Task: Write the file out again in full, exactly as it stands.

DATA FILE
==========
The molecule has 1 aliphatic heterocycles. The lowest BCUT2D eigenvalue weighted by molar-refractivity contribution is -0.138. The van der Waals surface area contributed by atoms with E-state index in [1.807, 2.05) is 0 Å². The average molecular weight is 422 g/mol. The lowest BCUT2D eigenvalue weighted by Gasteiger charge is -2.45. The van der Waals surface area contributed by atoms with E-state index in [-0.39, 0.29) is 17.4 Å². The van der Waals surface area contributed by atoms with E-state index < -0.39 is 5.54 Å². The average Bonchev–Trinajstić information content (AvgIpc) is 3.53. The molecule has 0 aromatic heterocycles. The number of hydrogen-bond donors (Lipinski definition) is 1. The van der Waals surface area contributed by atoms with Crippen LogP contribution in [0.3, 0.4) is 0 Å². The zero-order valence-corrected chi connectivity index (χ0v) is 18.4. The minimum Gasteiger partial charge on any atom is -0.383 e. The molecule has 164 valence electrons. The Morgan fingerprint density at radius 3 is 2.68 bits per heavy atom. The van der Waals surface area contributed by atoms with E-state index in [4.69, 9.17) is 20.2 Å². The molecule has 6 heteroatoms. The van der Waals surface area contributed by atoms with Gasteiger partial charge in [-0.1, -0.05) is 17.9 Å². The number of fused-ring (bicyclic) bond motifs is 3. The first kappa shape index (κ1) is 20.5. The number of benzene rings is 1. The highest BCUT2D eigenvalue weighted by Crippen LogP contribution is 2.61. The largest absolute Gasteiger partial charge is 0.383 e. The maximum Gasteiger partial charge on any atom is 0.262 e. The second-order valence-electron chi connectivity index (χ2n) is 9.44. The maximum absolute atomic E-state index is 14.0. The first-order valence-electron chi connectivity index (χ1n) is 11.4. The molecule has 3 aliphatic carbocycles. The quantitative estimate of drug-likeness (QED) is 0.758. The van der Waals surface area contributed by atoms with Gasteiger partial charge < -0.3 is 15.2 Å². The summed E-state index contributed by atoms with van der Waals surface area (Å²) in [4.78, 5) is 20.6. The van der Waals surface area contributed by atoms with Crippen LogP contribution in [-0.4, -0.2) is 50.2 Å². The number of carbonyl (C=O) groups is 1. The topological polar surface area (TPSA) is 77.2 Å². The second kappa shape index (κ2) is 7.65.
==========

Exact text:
The molecule has 1 aliphatic heterocycles. The lowest BCUT2D eigenvalue weighted by molar-refractivity contribution is -0.138. The van der Waals surface area contributed by atoms with E-state index in [1.807, 2.05) is 0 Å². The average molecular weight is 422 g/mol. The lowest BCUT2D eigenvalue weighted by Gasteiger charge is -2.45. The van der Waals surface area contributed by atoms with E-state index in [-0.39, 0.29) is 17.4 Å². The van der Waals surface area contributed by atoms with E-state index < -0.39 is 5.54 Å². The average Bonchev–Trinajstić information content (AvgIpc) is 3.53. The molecule has 0 aromatic heterocycles. The number of hydrogen-bond donors (Lipinski definition) is 1. The van der Waals surface area contributed by atoms with Crippen LogP contribution in [0.3, 0.4) is 0 Å². The zero-order valence-corrected chi connectivity index (χ0v) is 18.4. The minimum Gasteiger partial charge on any atom is -0.383 e. The molecule has 164 valence electrons. The Morgan fingerprint density at radius 3 is 2.68 bits per heavy atom. The van der Waals surface area contributed by atoms with E-state index in [4.69, 9.17) is 20.2 Å². The molecule has 6 heteroatoms. The van der Waals surface area contributed by atoms with Gasteiger partial charge in [-0.1, -0.05) is 17.9 Å². The number of fused-ring (bicyclic) bond motifs is 3. The first kappa shape index (κ1) is 20.5. The number of benzene rings is 1. The highest BCUT2D eigenvalue weighted by Crippen LogP contribution is 2.61. The largest absolute Gasteiger partial charge is 0.383 e. The maximum Gasteiger partial charge on any atom is 0.262 e. The second-order valence-electron chi connectivity index (χ2n) is 9.44. The maximum absolute atomic E-state index is 14.0. The first-order valence-electron chi connectivity index (χ1n) is 11.4. The molecule has 3 aliphatic carbocycles. The quantitative estimate of drug-likeness (QED) is 0.758. The van der Waals surface area contributed by atoms with Gasteiger partial charge < -0.3 is 15.2 Å². The summed E-state index contributed by atoms with van der Waals surface area (Å²) in [4.78, 5) is 20.6. The van der Waals surface area contributed by atoms with Crippen LogP contribution in [-0.4, -0.2) is 50.2 Å². The number of carbonyl (C=O) groups is 1. The topological polar surface area (TPSA) is 77.2 Å². The second kappa shape index (κ2) is 7.65.